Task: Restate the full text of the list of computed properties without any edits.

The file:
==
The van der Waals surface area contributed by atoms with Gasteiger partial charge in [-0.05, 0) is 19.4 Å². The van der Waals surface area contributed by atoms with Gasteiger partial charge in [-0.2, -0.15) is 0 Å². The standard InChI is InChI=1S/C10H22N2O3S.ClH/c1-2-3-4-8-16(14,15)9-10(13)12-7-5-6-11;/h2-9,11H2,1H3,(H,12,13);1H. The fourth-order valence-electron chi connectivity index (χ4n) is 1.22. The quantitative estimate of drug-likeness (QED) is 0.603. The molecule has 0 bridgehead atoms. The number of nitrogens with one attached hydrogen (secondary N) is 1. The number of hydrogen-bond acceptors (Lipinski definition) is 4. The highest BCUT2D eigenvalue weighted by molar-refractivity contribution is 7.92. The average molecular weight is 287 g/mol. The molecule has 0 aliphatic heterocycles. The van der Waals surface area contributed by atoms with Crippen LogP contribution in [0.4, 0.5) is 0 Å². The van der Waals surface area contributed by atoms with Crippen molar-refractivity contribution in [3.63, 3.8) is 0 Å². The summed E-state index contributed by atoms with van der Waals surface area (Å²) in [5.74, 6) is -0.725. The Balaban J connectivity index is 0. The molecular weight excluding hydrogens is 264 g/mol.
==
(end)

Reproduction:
The van der Waals surface area contributed by atoms with Gasteiger partial charge in [-0.05, 0) is 19.4 Å². The van der Waals surface area contributed by atoms with Gasteiger partial charge in [-0.2, -0.15) is 0 Å². The standard InChI is InChI=1S/C10H22N2O3S.ClH/c1-2-3-4-8-16(14,15)9-10(13)12-7-5-6-11;/h2-9,11H2,1H3,(H,12,13);1H. The fourth-order valence-electron chi connectivity index (χ4n) is 1.22. The quantitative estimate of drug-likeness (QED) is 0.603. The molecule has 0 bridgehead atoms. The number of nitrogens with one attached hydrogen (secondary N) is 1. The number of hydrogen-bond acceptors (Lipinski definition) is 4. The highest BCUT2D eigenvalue weighted by molar-refractivity contribution is 7.92. The average molecular weight is 287 g/mol. The molecule has 0 aliphatic heterocycles. The van der Waals surface area contributed by atoms with Crippen LogP contribution in [0.4, 0.5) is 0 Å². The van der Waals surface area contributed by atoms with Crippen molar-refractivity contribution in [3.63, 3.8) is 0 Å². The summed E-state index contributed by atoms with van der Waals surface area (Å²) in [5.74, 6) is -0.725. The Balaban J connectivity index is 0. The molecular weight excluding hydrogens is 264 g/mol.